Mitchell's parks, recreation areas will remain open during shutdown period
The COVID-19 outbreak has resulted in the closure of some local businesses and establishments, but outdoor parks and recreation areas remain open in the city of Mitchell.
That’s the message from Mitchell Parks and Recreation Director Nathan Powell, following national guidelines regarding outdoor spaces and allowing city parks, campgrounds and outdoor activity areas to remain accessible during the novel coronavirus pandemic.
“The National Recreation Parks Association supports keeping some parks, outdoor recreation areas and open during the virus, and most parks and recreation agencies have accepted that they want to do the same,” Powell said, noting some parks and trails experiencing overcrowding have closed.
After the Mitchell City Council approved an emergency ordinance on Monday mandating that specific types of businesses close their doors or restaurants transition to curbside pickup, takeout and delivery only option, Powell said the parks will remain open, provided the social distancing guidelines can be followed. The Centers for Disease Control and Prevention guidelines call for individuals to stay at least 6 feet apart to limit physical contact in an effort to reduce the spread of the virus.
“If you can’t maintain the CDC social distancing guidelines, then it becomes a problem,” Powell said.
Kenny Wisdom, a local skateboarder, has been seizing on the opportunity to be outside and enjoy a sport he loves at the Dry Run Creek Skate Park. The city-owned park is one of several outdoor areas that will remain available, along with the Lake Mitchell hiking and biking trails, the campground and golf courses in the community.
“There aren’t many skaters using the park at once, and we keep the safe 6-foot distance apart from each other since the virus began spreading across the country,” Wisdom said. “I take my daughter here, and we are grateful we can still have parks and the skate park that we can go to. The weather is getting nice, and being outside keeps us active and healthy.”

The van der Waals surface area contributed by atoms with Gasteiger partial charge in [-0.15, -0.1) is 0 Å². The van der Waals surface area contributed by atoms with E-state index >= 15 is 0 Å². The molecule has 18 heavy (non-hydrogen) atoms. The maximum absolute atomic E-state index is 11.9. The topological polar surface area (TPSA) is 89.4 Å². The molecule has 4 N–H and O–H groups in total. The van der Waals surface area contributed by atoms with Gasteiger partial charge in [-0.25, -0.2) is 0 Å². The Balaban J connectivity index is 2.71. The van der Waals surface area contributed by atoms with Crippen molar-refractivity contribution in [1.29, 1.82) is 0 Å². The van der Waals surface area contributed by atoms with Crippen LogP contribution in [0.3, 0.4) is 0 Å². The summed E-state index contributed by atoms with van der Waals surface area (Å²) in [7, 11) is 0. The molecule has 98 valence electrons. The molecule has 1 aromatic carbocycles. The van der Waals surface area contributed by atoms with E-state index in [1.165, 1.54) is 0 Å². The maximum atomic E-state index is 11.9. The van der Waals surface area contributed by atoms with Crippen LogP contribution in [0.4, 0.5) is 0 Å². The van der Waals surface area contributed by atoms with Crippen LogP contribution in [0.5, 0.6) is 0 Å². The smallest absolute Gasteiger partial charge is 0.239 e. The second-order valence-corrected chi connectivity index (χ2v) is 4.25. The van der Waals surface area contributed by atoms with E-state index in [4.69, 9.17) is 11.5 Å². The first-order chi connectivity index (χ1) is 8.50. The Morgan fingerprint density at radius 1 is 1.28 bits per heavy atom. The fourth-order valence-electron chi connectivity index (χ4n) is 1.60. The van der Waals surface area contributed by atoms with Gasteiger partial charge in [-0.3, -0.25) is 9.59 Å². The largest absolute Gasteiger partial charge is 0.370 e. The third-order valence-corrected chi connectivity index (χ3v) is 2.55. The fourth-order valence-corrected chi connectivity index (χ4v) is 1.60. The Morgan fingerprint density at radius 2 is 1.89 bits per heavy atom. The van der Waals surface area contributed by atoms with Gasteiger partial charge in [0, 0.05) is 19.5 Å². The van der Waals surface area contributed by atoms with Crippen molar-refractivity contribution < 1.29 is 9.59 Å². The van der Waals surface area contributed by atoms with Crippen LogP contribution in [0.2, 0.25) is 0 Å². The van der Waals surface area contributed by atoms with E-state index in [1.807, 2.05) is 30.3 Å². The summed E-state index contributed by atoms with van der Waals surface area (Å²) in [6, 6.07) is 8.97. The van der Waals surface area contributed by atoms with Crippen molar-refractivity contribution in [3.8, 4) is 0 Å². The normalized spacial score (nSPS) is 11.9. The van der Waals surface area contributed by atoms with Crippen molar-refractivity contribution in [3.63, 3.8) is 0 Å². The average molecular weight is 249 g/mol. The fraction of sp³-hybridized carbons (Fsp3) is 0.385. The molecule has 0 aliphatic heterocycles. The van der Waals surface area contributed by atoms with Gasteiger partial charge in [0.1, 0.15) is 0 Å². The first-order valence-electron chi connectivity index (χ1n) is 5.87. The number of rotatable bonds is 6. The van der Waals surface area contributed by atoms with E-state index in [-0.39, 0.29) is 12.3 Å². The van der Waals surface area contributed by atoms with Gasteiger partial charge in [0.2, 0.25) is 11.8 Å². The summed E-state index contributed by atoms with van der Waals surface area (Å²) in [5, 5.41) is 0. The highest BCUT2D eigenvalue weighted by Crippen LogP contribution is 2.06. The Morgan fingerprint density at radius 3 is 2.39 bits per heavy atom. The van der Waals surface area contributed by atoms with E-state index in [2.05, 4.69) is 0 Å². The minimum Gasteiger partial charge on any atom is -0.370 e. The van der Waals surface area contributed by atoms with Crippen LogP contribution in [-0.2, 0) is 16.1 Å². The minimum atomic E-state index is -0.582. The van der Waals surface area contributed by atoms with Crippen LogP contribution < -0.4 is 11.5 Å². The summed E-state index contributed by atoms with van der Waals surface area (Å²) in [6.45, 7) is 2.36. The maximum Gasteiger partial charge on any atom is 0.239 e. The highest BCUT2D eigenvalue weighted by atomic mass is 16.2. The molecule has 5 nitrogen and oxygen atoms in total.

Powell said there have been instances of overcrowding at some larger outdoor parks and trails in other states, which has prompted some state and city officials to close public parks. But those communities generally have a denser population than Mitchell, Powell said.
“As long as the parks and outdoor recreation areas aren’t being overcrowded and people follow the CDC guidelines, we can keep them open,” Powell said.
Powell listed the CDC guidelines for those who visit or use parks, which includes being prepared for limited access or no access to restrooms, warning people you are seeking to pass by on a trail and staying away from the parks if a person is exhibiting COVID-19 symptoms. Some of Mitchell's indoor shelters have been closed at local parks since March 13, days after the community had its first positive case
“With the smaller population we have, I don't expect to see a lot of overcrowding at the parks,” Powell said. “We want to be able to continue keeping the parks open in Mitchell, so we hope everyone stays true to practicing the guidelines.”
The city-owned and operated indoor shelters that are located at some of the local parks have been closed since March 13, several days after Mitchell saw its first positive case of the COVID-19 virus. As of Thursday, Davison County had three positive cases of the virus, but the first two cases had recovered.
With the city shutdown going into effect Friday morning, it will likely increase the amount of people staying indoors but Powell said Mitchell's park system will be as important now as it ever has been, provided the community can enjoy it safely.
“People need a place to go and be outside to be able to exercise and stay healthy during this time when many are spending more time inside due to the virus,” Powell said. “I encourage people to exercise during this time, and it’s great that we and other agencies can provide that opportunity.”